UNFCCC and Cancun Climate Change Summit
How can the UN avoid a repeat of the disastrous Copenhagen summit in Mexico?
In the wake of the unsuccessful climate change conference held in Copenhagen last year, another summit is to be held in Cancun, Mexico this December. Intent on not ‘getting it wrong’ a second time, a series of meetings are to take place in the run up to Cancun, to discuss, deliberate and streamline negotiations.
“Governments have a responsibility this year to take the next essential step in the battle against climate change.” These albeit ‘underestimated’ words were uttered by Christiana Figueres, the new Executive Secretary of the United Nations Framework Convention on Climate Change (UNFCCC) , at this month’s climate change conference in Bonn. The meeting, which was designed to discuss and prepare the outcomes of the UN Climate Change Conference in Cancun, was made up of representatives from 178 governments.
Demonstrators dumped broken glass outside the convention building, holding placards telling the world leaders to “pick up the pieces” from Copenhagen, the last major climate change summit, which failed to produce a binding climate change resolution. Many delegates attending the three-day conference reiterated the protesters quips by making blasts towards the failure of Copenhagen. Referring to this disappointment, Claudia Salerno, a delegate from Venezuela said:
“The total failure of the meeting in Copenhagen.. was simply because the principles of the United Nations were not respected, nor were international rules.”
But what is the solution to ‘picking up the pieces’ Copenhagen left behind? Did the Bonn conference succeed in helping streamlining the decision-making process which is so imperative if our planet is to survive its otherwise imminent demise? How can the UN avoid a repeat of the Copenhagen summit in Mexico?
Fernando Tudelo, a representative from Mexico, blames the process of negotiations for the failure in Copenhagen, stating, “We need to improve our working methods.” There is a general accord that negotiations and decisions need to be streamlined so that a climate change resolution can be met. Several countries have shown support for streamlining the decision-making process, which requires no less than 194 parties to approve an agreement. One suggestion proposed is to create “contact group” from 36 countries that would converse on issues before presenting them to a plenary session for approval. Representatives are also considering whether to create a draft negotiating text in the forthcoming weeks.
As she addressed the meeting, Christiana Figueres underlined the rapidly rising scale and urgency of what still has to be done in the negotiations:
“Governments alone cannot solve climate change, but only governments, working together, can help the world pilot the cause effectively”.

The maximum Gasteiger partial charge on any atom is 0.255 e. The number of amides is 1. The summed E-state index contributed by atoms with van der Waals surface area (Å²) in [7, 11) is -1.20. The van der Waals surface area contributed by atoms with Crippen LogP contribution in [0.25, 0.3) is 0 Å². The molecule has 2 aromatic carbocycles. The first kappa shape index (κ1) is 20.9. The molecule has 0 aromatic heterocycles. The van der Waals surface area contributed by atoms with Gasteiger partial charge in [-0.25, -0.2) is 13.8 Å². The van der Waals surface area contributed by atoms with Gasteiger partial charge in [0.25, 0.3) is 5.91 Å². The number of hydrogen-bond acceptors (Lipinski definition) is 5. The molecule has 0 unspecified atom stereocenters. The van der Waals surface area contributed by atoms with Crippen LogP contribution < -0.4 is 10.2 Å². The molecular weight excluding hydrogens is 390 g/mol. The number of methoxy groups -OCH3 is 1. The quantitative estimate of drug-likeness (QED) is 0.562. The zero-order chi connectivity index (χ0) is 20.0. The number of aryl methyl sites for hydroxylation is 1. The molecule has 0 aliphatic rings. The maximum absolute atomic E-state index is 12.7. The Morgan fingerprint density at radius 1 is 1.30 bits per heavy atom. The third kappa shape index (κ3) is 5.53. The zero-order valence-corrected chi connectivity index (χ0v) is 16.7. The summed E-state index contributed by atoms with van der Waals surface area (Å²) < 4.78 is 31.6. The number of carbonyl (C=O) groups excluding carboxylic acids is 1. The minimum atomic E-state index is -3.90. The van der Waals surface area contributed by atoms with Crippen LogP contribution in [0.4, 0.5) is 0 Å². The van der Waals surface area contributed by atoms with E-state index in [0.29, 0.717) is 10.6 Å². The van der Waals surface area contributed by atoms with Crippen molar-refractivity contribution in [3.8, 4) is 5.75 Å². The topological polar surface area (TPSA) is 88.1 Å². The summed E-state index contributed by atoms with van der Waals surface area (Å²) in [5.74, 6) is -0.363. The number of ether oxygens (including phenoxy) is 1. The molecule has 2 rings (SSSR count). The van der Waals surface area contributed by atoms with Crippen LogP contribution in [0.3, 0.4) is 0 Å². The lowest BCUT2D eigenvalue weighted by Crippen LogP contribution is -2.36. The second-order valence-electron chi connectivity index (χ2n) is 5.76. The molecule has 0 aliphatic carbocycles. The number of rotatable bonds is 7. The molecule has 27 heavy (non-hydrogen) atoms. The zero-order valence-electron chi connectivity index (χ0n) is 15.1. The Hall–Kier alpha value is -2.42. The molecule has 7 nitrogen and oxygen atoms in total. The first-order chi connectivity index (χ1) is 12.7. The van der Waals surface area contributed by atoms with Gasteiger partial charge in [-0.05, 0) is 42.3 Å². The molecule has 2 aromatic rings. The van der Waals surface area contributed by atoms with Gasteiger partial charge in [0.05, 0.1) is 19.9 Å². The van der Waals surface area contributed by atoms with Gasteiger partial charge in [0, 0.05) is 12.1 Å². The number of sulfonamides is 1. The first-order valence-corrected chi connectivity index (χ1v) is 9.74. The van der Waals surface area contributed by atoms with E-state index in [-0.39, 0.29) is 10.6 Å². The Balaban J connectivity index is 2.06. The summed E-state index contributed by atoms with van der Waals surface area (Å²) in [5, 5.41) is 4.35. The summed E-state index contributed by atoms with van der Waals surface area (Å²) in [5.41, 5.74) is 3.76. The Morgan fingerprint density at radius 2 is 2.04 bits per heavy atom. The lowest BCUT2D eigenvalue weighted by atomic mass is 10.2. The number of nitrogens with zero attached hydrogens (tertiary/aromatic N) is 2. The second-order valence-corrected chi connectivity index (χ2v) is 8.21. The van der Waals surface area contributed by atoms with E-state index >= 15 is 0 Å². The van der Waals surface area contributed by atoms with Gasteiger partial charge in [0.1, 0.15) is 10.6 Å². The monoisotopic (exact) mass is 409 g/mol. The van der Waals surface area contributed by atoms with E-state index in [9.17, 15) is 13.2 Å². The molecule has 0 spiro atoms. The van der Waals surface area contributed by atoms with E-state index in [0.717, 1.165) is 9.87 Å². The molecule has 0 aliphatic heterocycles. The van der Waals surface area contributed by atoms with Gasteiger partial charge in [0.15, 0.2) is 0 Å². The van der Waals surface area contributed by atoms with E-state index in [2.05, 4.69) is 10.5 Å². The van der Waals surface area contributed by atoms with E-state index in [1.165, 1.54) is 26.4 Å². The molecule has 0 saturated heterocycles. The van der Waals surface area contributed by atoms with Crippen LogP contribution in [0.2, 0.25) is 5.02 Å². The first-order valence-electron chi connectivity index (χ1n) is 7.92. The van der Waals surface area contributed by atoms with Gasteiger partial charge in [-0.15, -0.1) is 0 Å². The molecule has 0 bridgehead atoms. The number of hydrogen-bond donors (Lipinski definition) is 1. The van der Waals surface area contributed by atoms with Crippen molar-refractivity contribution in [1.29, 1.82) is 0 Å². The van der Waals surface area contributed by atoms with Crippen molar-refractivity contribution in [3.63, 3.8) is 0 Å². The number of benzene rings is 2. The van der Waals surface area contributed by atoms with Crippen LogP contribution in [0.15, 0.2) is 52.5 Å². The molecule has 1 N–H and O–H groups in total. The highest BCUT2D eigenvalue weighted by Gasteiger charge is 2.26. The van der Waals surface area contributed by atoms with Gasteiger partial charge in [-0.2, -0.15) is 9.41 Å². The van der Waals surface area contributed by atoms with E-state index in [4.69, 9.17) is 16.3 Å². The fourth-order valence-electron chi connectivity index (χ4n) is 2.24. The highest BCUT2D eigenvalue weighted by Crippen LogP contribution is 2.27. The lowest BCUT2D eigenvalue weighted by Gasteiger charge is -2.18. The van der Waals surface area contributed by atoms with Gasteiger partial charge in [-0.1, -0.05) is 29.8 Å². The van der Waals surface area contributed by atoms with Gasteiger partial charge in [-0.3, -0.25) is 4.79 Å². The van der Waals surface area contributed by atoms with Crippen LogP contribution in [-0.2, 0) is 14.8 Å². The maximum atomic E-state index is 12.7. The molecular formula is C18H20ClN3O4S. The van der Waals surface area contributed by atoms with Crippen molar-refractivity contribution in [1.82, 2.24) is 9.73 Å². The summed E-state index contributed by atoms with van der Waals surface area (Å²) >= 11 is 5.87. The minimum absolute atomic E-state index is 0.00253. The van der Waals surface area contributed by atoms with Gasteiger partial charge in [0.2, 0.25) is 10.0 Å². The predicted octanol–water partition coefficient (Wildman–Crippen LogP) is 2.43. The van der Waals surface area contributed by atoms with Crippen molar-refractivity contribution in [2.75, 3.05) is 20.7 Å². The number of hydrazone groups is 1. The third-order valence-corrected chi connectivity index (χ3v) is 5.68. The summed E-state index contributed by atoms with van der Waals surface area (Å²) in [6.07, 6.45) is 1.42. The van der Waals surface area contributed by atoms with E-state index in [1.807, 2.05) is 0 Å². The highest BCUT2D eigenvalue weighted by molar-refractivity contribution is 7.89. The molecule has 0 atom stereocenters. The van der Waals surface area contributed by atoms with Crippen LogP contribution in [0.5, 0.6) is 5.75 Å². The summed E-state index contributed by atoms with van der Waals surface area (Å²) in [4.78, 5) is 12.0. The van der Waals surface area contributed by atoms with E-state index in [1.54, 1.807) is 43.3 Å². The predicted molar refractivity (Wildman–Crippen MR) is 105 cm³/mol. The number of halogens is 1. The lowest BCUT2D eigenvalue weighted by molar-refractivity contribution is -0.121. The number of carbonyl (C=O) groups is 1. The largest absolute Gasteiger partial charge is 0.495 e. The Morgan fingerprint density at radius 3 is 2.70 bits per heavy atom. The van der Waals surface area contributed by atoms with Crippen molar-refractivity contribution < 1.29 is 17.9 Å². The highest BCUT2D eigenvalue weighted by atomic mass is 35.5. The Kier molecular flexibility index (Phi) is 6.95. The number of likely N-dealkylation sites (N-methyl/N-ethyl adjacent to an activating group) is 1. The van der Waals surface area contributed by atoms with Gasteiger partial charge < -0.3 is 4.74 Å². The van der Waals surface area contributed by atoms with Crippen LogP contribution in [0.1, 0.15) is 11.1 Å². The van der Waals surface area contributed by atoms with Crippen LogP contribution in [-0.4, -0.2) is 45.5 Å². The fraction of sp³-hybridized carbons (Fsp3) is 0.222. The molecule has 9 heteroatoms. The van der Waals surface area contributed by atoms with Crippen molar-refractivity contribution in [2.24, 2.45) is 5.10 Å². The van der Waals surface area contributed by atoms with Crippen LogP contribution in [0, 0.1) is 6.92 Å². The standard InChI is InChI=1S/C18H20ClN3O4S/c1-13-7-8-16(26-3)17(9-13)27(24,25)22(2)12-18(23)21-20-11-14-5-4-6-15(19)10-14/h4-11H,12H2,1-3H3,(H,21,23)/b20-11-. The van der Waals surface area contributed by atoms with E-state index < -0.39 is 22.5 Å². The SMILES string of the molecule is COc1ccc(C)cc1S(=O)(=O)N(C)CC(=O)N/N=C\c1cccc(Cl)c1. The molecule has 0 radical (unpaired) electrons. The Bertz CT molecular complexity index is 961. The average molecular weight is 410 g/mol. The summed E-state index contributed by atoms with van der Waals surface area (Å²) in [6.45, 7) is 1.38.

Reading reports about the Bonn conference, which as far as I can gather, mainly consisted of leaders carping Copenhagen and making half-hearted and uncommitted pledges to ‘streamline’ negotiations and ‘improve working methods’, it is hard not to surmise that little was achieved in Bonn. In light of this indecision and lack of resolution, the UN and world leaders are arguably heading towards a second disastrous climate change summit. Instead of talking about what they are planning to do, why don’t they just do it?
Perhaps one of the biggest ironies regarding the Copenhagen summit last December was the fact that the 140 private airplanes and 1,200 limousines the world leaders needed to attend the 11-day conference, pumped out 41,000 tons of carbon dioxide, equal to the amount produced over the same period by a city with a population of almost 150,000. It was this blatant incongruity that angered people the most and allowed them to dismiss the whole thing as a ridiculous circus, more than the fact that all Copenhagen managed to produce was a handful of countries setting a general goal of limiting global warming to two degrees Celsius and allocating billions of dollars to help developing countries limit harmful gases.
Given the paradox that the travelling to huge climate change summits inevitably causes within the realms of creating more carbon dioxide to be pumped into the ozone layer and intensify global warming, it seems ludicrous that the UN seems so intent on dragging delegates from all over the world to a series of successive meetings before the ‘big one’ in Mexico.
Of course discussions need to take place and decisions made, but why can this not happen virtually? Especially when little seems to be resolved at the meetings, like the one in Bonn, anyway? Like when any major resolution is accomplished, action needs to replace oratory, and I believe this is where the UN and governments are failing in the fight against global warming.
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